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Multiple Fabrics - how many?

Hi,

We are configuring our MDS switches for new storage and there are a couple of options.  I am not sure which is the best way to go.

We have 6 x 9124's.  Our new storage has plenty of ports.  Each of the 6 x 9124's will be connected to 2 ports on the storage (12 connections in total).  I am going to treat the 6 x 9124s as pairs - so really it will be 3 pairs, and each pair is essentially a fabric A and B.

So the idea would be that when connecting a host to our SAN, we will pick one of the pairs and connect the host to both switches in that pair and zone it to use the storage ports connected to that same switch.  This way, traffic will never actually need to "cross" between switches (and in fact it can't as there are no ISLs) - it will always be from the host to the storage all on the same switch.  Each of the pairs of switches is acting as a fabric A and B.

In reality we will have 6 fabrics (as each switch will be a fabric).  Connecting a new host to our storage will require configuration on two switches (fabrics), depending on which of the 3 pairs we choose to connect that host to.  So really it will be 3 seperate "fabric A and B" setups, one for each pair.

This all sounds reasonable to me and should work quite well.

The only thing I am unsure about is whether there is any benefit in connecting ISLs between each of the "fabric A" switches and each of the "fabric B" switches - which would actually mean we really did have 2 fabrics rather than 6.

I am looking to understand the pros and cons of doing this.  We have plenty of ports so the ports lost to the ISLs are not an issue.  These ISLs would never be used for "storage traffic" to actually flow between switches as we would still zone it so that hosts always talked to the storage port(s) on the same switch.  The only reason to create the ISLs would be to consolidate 6 fabrics down to 2 which may (?) make it easier to manage.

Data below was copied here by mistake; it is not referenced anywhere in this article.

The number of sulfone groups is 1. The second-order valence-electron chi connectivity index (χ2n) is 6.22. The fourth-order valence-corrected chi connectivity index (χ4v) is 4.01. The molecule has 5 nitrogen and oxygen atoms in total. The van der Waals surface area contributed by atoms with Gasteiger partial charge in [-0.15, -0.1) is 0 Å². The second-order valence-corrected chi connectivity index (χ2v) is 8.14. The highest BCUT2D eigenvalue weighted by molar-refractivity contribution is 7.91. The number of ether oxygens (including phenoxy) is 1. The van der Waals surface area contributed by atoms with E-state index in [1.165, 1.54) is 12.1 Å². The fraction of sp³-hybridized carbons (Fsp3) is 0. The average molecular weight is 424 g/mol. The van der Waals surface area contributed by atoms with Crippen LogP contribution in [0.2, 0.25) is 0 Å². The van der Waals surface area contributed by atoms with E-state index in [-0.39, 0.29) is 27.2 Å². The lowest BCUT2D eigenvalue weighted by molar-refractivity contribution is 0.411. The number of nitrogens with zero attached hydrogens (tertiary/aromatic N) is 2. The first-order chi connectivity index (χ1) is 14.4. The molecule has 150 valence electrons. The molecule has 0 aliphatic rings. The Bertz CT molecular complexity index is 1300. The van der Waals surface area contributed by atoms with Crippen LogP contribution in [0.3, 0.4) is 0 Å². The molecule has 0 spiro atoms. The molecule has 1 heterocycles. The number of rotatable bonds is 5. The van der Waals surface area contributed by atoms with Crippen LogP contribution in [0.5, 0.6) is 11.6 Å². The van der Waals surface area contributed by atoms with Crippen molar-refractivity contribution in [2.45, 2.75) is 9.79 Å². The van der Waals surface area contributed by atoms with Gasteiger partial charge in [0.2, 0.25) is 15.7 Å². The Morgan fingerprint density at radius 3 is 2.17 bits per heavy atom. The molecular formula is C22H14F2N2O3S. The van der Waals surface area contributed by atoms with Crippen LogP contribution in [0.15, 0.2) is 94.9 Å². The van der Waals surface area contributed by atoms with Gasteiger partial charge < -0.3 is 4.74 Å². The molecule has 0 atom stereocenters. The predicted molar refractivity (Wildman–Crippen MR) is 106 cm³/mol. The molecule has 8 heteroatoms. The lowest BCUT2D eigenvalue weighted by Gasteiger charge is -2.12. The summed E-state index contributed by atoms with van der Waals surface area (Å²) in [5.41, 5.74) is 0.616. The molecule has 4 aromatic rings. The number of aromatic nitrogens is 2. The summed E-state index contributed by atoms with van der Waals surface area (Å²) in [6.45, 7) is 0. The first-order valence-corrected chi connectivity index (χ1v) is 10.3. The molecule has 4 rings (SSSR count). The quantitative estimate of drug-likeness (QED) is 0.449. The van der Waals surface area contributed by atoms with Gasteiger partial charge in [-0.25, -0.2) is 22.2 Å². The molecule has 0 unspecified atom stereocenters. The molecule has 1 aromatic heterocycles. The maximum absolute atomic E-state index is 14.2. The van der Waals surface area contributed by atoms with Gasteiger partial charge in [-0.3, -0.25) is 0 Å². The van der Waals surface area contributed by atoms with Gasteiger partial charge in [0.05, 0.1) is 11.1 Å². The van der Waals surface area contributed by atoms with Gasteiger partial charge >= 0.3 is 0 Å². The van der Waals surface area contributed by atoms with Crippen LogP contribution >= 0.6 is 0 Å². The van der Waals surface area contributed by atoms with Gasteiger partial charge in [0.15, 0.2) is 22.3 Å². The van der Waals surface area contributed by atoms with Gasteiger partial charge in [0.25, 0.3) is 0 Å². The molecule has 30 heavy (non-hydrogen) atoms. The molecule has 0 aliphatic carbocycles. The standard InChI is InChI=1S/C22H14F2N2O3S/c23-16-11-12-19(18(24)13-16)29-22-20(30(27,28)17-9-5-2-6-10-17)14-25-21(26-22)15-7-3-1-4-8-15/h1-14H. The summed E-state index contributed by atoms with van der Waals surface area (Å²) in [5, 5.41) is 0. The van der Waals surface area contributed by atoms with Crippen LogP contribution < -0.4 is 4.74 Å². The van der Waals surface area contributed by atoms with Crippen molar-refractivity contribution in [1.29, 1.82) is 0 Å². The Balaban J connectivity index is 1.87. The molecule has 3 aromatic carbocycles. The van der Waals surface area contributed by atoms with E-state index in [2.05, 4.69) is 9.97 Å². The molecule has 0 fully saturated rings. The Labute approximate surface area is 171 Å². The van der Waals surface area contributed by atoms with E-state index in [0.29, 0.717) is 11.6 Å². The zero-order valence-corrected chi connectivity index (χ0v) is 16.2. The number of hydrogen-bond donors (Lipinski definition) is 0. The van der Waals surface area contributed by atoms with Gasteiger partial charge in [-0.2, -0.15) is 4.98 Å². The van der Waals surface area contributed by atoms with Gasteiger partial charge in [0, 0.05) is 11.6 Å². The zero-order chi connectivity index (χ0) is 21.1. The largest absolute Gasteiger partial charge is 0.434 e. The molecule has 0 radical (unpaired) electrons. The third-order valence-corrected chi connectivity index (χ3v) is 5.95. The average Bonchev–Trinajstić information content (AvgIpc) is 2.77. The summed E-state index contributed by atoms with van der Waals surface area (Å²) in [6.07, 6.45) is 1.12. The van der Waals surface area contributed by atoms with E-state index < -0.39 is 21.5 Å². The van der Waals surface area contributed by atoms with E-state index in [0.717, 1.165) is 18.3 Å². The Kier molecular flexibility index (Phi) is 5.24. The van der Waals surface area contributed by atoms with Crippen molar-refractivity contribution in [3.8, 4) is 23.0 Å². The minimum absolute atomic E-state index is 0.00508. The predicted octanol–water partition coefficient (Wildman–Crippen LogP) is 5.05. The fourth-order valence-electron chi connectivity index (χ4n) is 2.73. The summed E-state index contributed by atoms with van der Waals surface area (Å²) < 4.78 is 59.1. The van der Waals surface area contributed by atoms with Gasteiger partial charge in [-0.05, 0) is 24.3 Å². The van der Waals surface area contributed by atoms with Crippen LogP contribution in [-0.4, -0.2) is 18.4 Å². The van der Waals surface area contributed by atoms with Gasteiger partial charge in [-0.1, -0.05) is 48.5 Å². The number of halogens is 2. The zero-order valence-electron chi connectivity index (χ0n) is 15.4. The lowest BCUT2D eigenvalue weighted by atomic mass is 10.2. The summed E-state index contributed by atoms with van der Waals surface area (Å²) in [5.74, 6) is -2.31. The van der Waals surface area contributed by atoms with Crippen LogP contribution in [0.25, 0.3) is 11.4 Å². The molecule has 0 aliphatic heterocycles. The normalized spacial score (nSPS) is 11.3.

Are there real advantages to connecting the switches to consolidate down to 2 fabrics?  I'm thinking that potentially it will be "nicer" to connect to DCNM-SAN and only see 2 fabrics rather than 6.  I'm also thinking that the "maps" that DCNM produces will be easier to comprehend when there are only 2 - rather than having to look at 6 different maps to get a good picture of what we have.  We will only be using the free DCNM-SAN (Essentials I think it is called).

Hopefully my question makes sense.  I'm really looking to understand whether it is better to keep 6 seperate fabrics or whether it might make more sense to use ISLs to consolidate down to 2.  Whether we keep 6 or go with 2, the concept would remain the same (each host connecting to a single pair of A/B switches and zones to the "local" storage ports) - so both solutions keep all storage traffic within the same switch.  The ISLs would effectively only act as "management" connectors such that it could all be seen together within DCNM-SAN.  Is there a disadvantage to connecting them together?

How would you do it?

Cheers,

David

1 REPLY
New Member

Multiple Fabrics - how many?

Although I am not a SAN guy I would connect them together from the start. If the need ever arises to use a target on a different switch you would not face a SAN merge. Furthermore the zoning proces will be simpler you simply need to zone on FABRIC A and B and don't need to determine is the fabric A1 A2 or A3 to which the host is connected.

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